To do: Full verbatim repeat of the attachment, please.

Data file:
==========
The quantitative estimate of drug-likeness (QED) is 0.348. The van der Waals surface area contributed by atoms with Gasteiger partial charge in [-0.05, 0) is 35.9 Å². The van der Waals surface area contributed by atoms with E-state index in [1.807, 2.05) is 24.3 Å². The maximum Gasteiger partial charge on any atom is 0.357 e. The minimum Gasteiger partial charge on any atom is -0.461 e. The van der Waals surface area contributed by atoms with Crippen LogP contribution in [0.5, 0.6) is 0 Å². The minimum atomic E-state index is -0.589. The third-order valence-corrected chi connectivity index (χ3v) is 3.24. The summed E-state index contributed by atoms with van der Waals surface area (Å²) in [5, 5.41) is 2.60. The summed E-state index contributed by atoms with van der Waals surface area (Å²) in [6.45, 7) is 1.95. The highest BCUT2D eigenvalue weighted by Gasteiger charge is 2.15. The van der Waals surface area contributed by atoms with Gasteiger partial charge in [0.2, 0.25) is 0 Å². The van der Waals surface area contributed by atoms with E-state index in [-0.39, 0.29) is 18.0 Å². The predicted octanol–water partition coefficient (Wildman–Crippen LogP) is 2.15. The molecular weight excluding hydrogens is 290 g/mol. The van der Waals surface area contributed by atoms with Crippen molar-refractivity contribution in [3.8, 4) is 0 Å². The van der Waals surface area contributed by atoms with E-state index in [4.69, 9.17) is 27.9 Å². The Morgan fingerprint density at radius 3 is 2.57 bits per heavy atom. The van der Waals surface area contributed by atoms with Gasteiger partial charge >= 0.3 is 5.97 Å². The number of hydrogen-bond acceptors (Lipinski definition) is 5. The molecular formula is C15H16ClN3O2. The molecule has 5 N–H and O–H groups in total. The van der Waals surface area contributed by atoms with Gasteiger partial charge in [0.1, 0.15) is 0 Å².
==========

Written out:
The quantitative estimate of drug-likeness (QED) is 0.348. The van der Waals surface area contributed by atoms with Gasteiger partial charge in [-0.05, 0) is 35.9 Å². The van der Waals surface area contributed by atoms with E-state index in [1.807, 2.05) is 24.3 Å². The maximum Gasteiger partial charge on any atom is 0.357 e. The minimum Gasteiger partial charge on any atom is -0.461 e. The van der Waals surface area contributed by atoms with Crippen LogP contribution in [0.5, 0.6) is 0 Å². The minimum atomic E-state index is -0.589. The third-order valence-corrected chi connectivity index (χ3v) is 3.24. The summed E-state index contributed by atoms with van der Waals surface area (Å²) in [5, 5.41) is 2.60. The summed E-state index contributed by atoms with van der Waals surface area (Å²) in [6.45, 7) is 1.95. The highest BCUT2D eigenvalue weighted by Gasteiger charge is 2.15. The van der Waals surface area contributed by atoms with Gasteiger partial charge in [0.2, 0.25) is 0 Å². The van der Waals surface area contributed by atoms with E-state index in [-0.39, 0.29) is 18.0 Å². The predicted octanol–water partition coefficient (Wildman–Crippen LogP) is 2.15. The molecular weight excluding hydrogens is 290 g/mol. The van der Waals surface area contributed by atoms with Crippen molar-refractivity contribution in [3.8, 4) is 0 Å². The van der Waals surface area contributed by atoms with E-state index in [4.69, 9.17) is 27.9 Å². The Morgan fingerprint density at radius 3 is 2.57 bits per heavy atom. The van der Waals surface area contributed by atoms with Gasteiger partial charge >= 0.3 is 5.97 Å². The number of hydrogen-bond acceptors (Lipinski definition) is 5. The molecular formula is C15H16ClN3O2. The molecule has 5 N–H and O–H groups in total. The van der Waals surface area contributed by atoms with Gasteiger partial charge in [0.1, 0.15) is 0 Å².